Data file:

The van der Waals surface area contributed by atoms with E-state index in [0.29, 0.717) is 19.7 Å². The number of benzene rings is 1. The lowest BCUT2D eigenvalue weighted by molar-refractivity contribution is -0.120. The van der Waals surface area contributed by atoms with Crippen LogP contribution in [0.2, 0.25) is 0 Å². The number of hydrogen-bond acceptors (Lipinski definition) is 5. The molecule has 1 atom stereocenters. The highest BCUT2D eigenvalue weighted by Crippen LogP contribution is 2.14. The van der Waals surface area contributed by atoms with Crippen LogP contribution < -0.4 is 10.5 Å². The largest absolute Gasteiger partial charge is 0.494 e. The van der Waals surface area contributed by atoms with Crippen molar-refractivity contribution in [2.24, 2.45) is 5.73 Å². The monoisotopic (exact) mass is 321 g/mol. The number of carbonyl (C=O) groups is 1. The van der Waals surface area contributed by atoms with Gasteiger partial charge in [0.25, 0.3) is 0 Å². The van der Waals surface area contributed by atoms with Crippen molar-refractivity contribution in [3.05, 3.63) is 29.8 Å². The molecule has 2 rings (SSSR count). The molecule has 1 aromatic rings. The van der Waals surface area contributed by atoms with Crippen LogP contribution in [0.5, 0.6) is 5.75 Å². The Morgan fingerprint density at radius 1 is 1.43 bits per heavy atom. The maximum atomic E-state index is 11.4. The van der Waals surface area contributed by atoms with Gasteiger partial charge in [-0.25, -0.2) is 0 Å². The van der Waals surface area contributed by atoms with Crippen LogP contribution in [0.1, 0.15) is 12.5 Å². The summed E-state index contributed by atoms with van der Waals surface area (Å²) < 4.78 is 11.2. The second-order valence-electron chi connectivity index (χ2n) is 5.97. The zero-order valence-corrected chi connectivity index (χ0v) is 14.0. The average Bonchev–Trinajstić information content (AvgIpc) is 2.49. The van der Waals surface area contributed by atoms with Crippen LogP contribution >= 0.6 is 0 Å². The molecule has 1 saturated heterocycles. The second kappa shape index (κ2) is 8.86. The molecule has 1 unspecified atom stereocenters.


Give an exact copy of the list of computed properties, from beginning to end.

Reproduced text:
The van der Waals surface area contributed by atoms with E-state index in [0.29, 0.717) is 19.7 Å². The number of benzene rings is 1. The lowest BCUT2D eigenvalue weighted by molar-refractivity contribution is -0.120. The van der Waals surface area contributed by atoms with Crippen LogP contribution in [0.2, 0.25) is 0 Å². The number of hydrogen-bond acceptors (Lipinski definition) is 5. The molecule has 1 atom stereocenters. The highest BCUT2D eigenvalue weighted by Crippen LogP contribution is 2.14. The van der Waals surface area contributed by atoms with Crippen LogP contribution < -0.4 is 10.5 Å². The largest absolute Gasteiger partial charge is 0.494 e. The van der Waals surface area contributed by atoms with Crippen molar-refractivity contribution in [2.24, 2.45) is 5.73 Å². The monoisotopic (exact) mass is 321 g/mol. The number of carbonyl (C=O) groups is 1. The van der Waals surface area contributed by atoms with Gasteiger partial charge in [0.25, 0.3) is 0 Å². The van der Waals surface area contributed by atoms with Crippen molar-refractivity contribution in [3.05, 3.63) is 29.8 Å². The molecule has 2 rings (SSSR count). The molecule has 1 aromatic rings. The van der Waals surface area contributed by atoms with Crippen LogP contribution in [0.5, 0.6) is 5.75 Å². The Morgan fingerprint density at radius 1 is 1.43 bits per heavy atom. The maximum atomic E-state index is 11.4. The van der Waals surface area contributed by atoms with Gasteiger partial charge in [-0.25, -0.2) is 0 Å². The van der Waals surface area contributed by atoms with Crippen LogP contribution in [0.1, 0.15) is 12.5 Å². The summed E-state index contributed by atoms with van der Waals surface area (Å²) < 4.78 is 11.2. The second-order valence-electron chi connectivity index (χ2n) is 5.97. The zero-order valence-corrected chi connectivity index (χ0v) is 14.0. The average Bonchev–Trinajstić information content (AvgIpc) is 2.49. The van der Waals surface area contributed by atoms with Crippen LogP contribution >= 0.6 is 0 Å². The molecule has 1 saturated heterocycles. The second kappa shape index (κ2) is 8.86. The molecule has 1 unspecified atom stereocenters.